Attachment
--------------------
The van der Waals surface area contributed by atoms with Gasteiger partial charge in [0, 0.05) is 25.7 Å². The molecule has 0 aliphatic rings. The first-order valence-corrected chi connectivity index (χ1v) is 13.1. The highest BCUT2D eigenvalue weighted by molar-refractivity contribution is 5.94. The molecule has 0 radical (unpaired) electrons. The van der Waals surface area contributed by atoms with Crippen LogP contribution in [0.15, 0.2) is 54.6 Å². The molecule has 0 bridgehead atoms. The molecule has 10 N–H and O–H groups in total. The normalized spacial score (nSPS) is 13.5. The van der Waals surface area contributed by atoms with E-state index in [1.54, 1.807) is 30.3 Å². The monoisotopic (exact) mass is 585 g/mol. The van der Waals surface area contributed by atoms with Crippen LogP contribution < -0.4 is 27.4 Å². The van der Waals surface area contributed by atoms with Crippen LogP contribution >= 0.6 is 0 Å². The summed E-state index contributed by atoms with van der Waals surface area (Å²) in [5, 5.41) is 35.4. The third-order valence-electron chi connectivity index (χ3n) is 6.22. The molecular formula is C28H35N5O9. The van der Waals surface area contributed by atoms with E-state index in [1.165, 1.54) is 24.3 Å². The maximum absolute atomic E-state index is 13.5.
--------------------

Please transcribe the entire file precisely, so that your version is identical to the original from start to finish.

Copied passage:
The van der Waals surface area contributed by atoms with Gasteiger partial charge in [0, 0.05) is 25.7 Å². The molecule has 0 aliphatic rings. The first-order valence-corrected chi connectivity index (χ1v) is 13.1. The highest BCUT2D eigenvalue weighted by molar-refractivity contribution is 5.94. The molecule has 0 radical (unpaired) electrons. The van der Waals surface area contributed by atoms with Crippen LogP contribution in [0.15, 0.2) is 54.6 Å². The molecule has 0 bridgehead atoms. The molecule has 10 N–H and O–H groups in total. The normalized spacial score (nSPS) is 13.5. The van der Waals surface area contributed by atoms with E-state index in [1.54, 1.807) is 30.3 Å². The monoisotopic (exact) mass is 585 g/mol. The van der Waals surface area contributed by atoms with Crippen LogP contribution < -0.4 is 27.4 Å². The van der Waals surface area contributed by atoms with Crippen LogP contribution >= 0.6 is 0 Å². The summed E-state index contributed by atoms with van der Waals surface area (Å²) in [5, 5.41) is 35.4. The third-order valence-electron chi connectivity index (χ3n) is 6.22. The molecular formula is C28H35N5O9. The van der Waals surface area contributed by atoms with E-state index in [1.165, 1.54) is 24.3 Å². The maximum absolute atomic E-state index is 13.5.